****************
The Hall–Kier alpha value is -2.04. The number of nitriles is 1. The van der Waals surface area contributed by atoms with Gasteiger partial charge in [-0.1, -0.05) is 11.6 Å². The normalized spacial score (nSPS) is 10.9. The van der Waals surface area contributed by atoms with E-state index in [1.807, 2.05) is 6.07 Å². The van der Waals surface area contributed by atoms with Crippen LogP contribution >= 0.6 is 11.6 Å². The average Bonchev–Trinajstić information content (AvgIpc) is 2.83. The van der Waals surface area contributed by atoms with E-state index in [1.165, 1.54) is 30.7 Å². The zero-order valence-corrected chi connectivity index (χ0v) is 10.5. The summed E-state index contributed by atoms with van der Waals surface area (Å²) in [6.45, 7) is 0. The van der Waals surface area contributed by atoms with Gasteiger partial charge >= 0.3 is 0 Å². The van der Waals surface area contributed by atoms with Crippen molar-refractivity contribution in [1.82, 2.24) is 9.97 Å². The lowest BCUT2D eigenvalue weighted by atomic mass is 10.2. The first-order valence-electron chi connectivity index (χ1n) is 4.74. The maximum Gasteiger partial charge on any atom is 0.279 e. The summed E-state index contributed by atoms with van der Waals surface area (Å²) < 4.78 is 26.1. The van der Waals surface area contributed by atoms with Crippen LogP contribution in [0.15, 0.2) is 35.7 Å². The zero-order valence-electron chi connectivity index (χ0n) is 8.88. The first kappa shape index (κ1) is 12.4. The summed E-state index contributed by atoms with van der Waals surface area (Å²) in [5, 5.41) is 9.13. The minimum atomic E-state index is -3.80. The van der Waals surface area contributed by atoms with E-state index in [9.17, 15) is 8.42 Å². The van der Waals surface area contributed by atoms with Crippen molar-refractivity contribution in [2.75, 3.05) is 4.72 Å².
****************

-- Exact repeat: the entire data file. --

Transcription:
The Hall–Kier alpha value is -2.04. The number of nitriles is 1. The van der Waals surface area contributed by atoms with Gasteiger partial charge in [-0.1, -0.05) is 11.6 Å². The normalized spacial score (nSPS) is 10.9. The van der Waals surface area contributed by atoms with E-state index in [1.807, 2.05) is 6.07 Å². The van der Waals surface area contributed by atoms with Crippen LogP contribution >= 0.6 is 11.6 Å². The average Bonchev–Trinajstić information content (AvgIpc) is 2.83. The van der Waals surface area contributed by atoms with E-state index in [1.165, 1.54) is 30.7 Å². The zero-order valence-corrected chi connectivity index (χ0v) is 10.5. The summed E-state index contributed by atoms with van der Waals surface area (Å²) in [6.45, 7) is 0. The van der Waals surface area contributed by atoms with Gasteiger partial charge >= 0.3 is 0 Å². The van der Waals surface area contributed by atoms with Crippen molar-refractivity contribution in [1.82, 2.24) is 9.97 Å². The lowest BCUT2D eigenvalue weighted by atomic mass is 10.2. The first-order valence-electron chi connectivity index (χ1n) is 4.74. The maximum Gasteiger partial charge on any atom is 0.279 e. The summed E-state index contributed by atoms with van der Waals surface area (Å²) < 4.78 is 26.1. The van der Waals surface area contributed by atoms with Crippen LogP contribution in [0.15, 0.2) is 35.7 Å². The zero-order valence-electron chi connectivity index (χ0n) is 8.88. The first kappa shape index (κ1) is 12.4. The summed E-state index contributed by atoms with van der Waals surface area (Å²) in [5, 5.41) is 9.13. The minimum atomic E-state index is -3.80. The van der Waals surface area contributed by atoms with E-state index in [9.17, 15) is 8.42 Å². The van der Waals surface area contributed by atoms with Crippen molar-refractivity contribution in [2.75, 3.05) is 4.72 Å².